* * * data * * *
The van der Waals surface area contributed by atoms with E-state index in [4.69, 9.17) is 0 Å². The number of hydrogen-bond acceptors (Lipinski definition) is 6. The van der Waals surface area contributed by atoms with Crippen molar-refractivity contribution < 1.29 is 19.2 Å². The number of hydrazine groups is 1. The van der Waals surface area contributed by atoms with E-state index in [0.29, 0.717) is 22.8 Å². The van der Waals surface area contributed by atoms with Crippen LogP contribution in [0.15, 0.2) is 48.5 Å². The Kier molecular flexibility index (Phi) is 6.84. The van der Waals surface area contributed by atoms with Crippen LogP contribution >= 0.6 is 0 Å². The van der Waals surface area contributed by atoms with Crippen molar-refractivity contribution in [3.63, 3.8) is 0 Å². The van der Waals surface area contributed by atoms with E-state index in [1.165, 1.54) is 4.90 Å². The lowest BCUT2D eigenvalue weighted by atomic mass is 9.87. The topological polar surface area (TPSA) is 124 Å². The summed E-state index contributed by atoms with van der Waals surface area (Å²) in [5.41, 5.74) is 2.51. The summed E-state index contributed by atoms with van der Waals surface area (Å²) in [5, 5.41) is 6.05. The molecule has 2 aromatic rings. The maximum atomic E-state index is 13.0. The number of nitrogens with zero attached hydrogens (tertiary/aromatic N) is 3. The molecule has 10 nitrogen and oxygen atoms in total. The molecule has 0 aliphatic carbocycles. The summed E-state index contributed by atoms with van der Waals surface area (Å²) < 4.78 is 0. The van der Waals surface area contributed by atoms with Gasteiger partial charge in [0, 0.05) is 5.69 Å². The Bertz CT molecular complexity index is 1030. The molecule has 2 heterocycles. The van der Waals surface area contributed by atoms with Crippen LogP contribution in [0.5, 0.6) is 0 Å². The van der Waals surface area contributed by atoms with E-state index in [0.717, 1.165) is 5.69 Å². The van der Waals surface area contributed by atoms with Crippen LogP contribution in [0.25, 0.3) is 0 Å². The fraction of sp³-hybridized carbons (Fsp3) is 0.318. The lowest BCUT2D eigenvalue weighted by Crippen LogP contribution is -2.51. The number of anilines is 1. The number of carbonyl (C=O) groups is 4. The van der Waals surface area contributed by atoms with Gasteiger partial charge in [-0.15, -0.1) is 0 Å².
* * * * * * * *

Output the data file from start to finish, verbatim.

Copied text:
The van der Waals surface area contributed by atoms with E-state index in [4.69, 9.17) is 0 Å². The number of hydrogen-bond acceptors (Lipinski definition) is 6. The van der Waals surface area contributed by atoms with Crippen molar-refractivity contribution < 1.29 is 19.2 Å². The number of hydrazine groups is 1. The van der Waals surface area contributed by atoms with E-state index in [0.29, 0.717) is 22.8 Å². The van der Waals surface area contributed by atoms with Crippen LogP contribution in [0.15, 0.2) is 48.5 Å². The Kier molecular flexibility index (Phi) is 6.84. The van der Waals surface area contributed by atoms with Crippen LogP contribution >= 0.6 is 0 Å². The van der Waals surface area contributed by atoms with Crippen molar-refractivity contribution in [3.63, 3.8) is 0 Å². The van der Waals surface area contributed by atoms with E-state index in [1.165, 1.54) is 4.90 Å². The lowest BCUT2D eigenvalue weighted by atomic mass is 9.87. The topological polar surface area (TPSA) is 124 Å². The summed E-state index contributed by atoms with van der Waals surface area (Å²) in [5.41, 5.74) is 2.51. The summed E-state index contributed by atoms with van der Waals surface area (Å²) in [5, 5.41) is 6.05. The molecule has 2 aromatic rings. The maximum atomic E-state index is 13.0. The number of nitrogens with zero attached hydrogens (tertiary/aromatic N) is 3. The molecule has 10 nitrogen and oxygen atoms in total. The molecule has 0 aliphatic carbocycles. The summed E-state index contributed by atoms with van der Waals surface area (Å²) < 4.78 is 0. The van der Waals surface area contributed by atoms with Gasteiger partial charge in [0, 0.05) is 5.69 Å². The Bertz CT molecular complexity index is 1030. The molecule has 2 heterocycles. The van der Waals surface area contributed by atoms with Crippen LogP contribution in [0.5, 0.6) is 0 Å². The van der Waals surface area contributed by atoms with E-state index in [0.717, 1.165) is 5.69 Å². The van der Waals surface area contributed by atoms with Crippen LogP contribution in [0.25, 0.3) is 0 Å². The fraction of sp³-hybridized carbons (Fsp3) is 0.318. The lowest BCUT2D eigenvalue weighted by Crippen LogP contribution is -2.51. The number of anilines is 1. The number of carbonyl (C=O) groups is 4. The van der Waals surface area contributed by atoms with Gasteiger partial charge in [-0.15, -0.1) is 0 Å².